• The creation of the world - "the existence of the world depends in a "true extant' which is God, but that does not imply specifically that the world exists since a particular moment in which God created it. But most believers are merely unable to believe in Hashem regarding his divineness, but only as a function he takes, regarding his being the creator of the world in a particular date... Perhaps in means of depth of the faith actually the concept of a primitive world is more suitable, but it is not a must in the aspect of the faithwise need of the believers". Leibowitz distinguishes between the essence of the existence of a god without which a world would be impossible, and the recognition of the creation of the world by that god. He claims that even Maimonides has never mentioned a creator (The quote in the Siddur is indeed inaccurate. In the text of Maimonides the word "creator" is not present)' but only the principal that was brought above.
  • The Torah and the commands we have are divine and were given in mount sinai - "Faith does not come from upwards but from downwards... do I need to teach you chapter 33 in the second part of The Guide for The Perplexed? ie: the question whether the vision mentioned in Mount Sinai forum is optical vision or a cognitive vision? Maimonides leaves this issue as an open question, saying - you can interpret it according to your ability and belief... the faithwise basis of us is that our scriptures - which are human made - is the divine discipline which obligates us. Ths is the dogma of Judaism".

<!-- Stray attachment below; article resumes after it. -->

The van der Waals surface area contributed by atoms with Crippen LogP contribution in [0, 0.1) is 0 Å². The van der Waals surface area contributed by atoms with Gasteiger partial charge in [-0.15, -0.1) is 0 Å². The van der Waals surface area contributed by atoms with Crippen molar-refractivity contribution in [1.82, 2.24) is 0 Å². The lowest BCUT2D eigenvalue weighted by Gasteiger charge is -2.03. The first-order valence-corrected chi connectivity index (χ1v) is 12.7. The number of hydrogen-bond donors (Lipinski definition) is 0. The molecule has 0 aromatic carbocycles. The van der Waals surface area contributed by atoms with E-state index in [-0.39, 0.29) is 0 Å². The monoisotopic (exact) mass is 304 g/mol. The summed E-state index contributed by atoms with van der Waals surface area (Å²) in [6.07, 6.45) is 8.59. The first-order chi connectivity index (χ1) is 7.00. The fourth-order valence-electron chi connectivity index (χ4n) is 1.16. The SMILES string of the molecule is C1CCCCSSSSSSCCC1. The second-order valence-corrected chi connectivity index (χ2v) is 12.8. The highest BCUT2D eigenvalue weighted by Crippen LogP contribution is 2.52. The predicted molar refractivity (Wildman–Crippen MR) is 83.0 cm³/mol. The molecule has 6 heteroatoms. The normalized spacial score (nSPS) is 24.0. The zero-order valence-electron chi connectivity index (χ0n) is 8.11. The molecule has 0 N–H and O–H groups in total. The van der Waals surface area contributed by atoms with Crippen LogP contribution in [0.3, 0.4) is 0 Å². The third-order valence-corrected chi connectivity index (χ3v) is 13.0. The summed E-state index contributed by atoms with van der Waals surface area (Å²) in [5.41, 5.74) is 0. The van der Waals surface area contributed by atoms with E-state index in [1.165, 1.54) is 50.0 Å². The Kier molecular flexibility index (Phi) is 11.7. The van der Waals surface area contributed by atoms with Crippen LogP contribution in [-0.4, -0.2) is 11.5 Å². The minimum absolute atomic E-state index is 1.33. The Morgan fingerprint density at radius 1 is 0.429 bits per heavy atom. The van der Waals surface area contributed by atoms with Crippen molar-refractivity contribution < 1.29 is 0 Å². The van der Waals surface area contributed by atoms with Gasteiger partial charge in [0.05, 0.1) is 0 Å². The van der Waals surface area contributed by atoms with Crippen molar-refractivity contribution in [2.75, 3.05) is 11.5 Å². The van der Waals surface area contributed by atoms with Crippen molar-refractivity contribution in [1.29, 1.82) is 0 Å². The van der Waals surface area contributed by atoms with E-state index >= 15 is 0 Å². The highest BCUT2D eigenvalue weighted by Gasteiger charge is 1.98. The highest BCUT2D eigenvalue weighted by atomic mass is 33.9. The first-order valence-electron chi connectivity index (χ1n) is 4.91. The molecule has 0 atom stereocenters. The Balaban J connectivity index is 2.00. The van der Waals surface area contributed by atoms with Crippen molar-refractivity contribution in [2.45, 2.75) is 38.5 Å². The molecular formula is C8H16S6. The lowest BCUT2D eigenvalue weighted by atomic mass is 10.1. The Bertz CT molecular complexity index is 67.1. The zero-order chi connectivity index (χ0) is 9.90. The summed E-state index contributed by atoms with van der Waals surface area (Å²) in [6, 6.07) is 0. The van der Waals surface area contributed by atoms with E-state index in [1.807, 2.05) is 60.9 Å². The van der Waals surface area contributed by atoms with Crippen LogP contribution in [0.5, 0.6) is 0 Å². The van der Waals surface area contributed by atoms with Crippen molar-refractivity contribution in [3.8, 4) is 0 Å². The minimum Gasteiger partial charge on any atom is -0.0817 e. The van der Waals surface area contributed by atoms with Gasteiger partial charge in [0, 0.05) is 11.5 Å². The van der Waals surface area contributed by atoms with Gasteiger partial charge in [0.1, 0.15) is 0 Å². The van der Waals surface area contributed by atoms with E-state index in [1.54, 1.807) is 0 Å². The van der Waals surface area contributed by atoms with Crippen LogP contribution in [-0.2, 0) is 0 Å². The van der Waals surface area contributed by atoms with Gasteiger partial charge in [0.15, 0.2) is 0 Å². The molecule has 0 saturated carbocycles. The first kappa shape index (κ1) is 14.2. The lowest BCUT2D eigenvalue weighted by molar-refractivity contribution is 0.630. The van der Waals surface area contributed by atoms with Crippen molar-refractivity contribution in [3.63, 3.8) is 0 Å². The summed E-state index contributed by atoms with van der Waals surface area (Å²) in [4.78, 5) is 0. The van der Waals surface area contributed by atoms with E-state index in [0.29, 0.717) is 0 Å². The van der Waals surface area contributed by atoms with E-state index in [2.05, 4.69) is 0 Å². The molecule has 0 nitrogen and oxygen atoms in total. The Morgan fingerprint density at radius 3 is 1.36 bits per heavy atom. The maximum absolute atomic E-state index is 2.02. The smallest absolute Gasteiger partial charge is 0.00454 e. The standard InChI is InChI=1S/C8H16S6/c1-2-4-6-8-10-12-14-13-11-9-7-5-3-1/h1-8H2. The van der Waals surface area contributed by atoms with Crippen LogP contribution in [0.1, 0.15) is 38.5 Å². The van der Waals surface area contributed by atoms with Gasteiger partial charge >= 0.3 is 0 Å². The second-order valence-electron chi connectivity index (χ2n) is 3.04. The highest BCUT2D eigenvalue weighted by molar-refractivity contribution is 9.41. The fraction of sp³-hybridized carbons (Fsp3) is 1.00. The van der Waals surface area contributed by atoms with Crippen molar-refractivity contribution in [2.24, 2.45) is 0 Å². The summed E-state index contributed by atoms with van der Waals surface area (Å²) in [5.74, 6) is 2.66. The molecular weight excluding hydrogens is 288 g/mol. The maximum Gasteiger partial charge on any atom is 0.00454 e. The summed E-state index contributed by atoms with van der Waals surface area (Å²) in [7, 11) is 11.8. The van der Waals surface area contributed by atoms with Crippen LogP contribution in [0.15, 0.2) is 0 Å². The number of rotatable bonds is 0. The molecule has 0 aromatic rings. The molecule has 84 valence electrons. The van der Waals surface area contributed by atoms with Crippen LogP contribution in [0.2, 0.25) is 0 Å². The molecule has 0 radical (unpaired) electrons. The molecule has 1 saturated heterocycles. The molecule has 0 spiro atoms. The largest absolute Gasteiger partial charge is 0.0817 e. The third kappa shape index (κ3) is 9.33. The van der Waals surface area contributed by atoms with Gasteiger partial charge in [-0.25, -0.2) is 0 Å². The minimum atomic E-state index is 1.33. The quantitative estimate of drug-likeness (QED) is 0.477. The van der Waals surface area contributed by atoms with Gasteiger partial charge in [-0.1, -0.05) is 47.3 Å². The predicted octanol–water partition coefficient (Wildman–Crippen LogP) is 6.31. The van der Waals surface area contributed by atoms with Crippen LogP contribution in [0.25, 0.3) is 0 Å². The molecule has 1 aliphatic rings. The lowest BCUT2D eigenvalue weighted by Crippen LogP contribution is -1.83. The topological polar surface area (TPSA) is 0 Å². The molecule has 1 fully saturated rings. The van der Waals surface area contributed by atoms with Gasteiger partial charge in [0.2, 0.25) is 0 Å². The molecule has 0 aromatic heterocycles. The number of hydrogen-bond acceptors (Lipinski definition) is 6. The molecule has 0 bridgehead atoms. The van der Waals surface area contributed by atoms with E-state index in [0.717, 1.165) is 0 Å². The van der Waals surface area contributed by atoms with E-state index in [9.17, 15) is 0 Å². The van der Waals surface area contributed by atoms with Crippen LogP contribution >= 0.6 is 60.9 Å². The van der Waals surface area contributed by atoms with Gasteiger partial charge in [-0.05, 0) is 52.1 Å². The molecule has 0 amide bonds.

In my only rendezvous with Leibowitz, about two year before he passed away, I tried to hear from hear in obvious words the basic faith basis: Torah was written by the divinity. He could noway agree to give up to a wording that seemed so trivial in Jewish faith. He claimed in front of me that the only important thing is that I am demanded to practice Torah and Mitzvot. To the question: by whom am I demanded? He answered with his typical rebuke: "What does it mean by whom? Do you think you should be a moral person? Why? There is no rational reasoning for it, it is a value choice! You are demanded to accept the burden of Torah and Mitzvot". Michael Sheshar also tried to "squeeze" of Leibowitz the traditional common accepted answer and asked him: "And what about the written Torah?", and Leibowitz answered: "The scriptures declares those are holy writings". Sheshar doe not loose: "And this is a human decision?"' "Yes", implies Leibowitz, "we believe that that human decision is itself the faithful religious decision. I think that I am expressing myself totally clearly... what I am saying has nothing new and I would be able to show you those things in the strictly rabbinical writings. The scriptures are a human creature on one hand, and on the other hand we accept it as divine. The same discipline we created ourselves".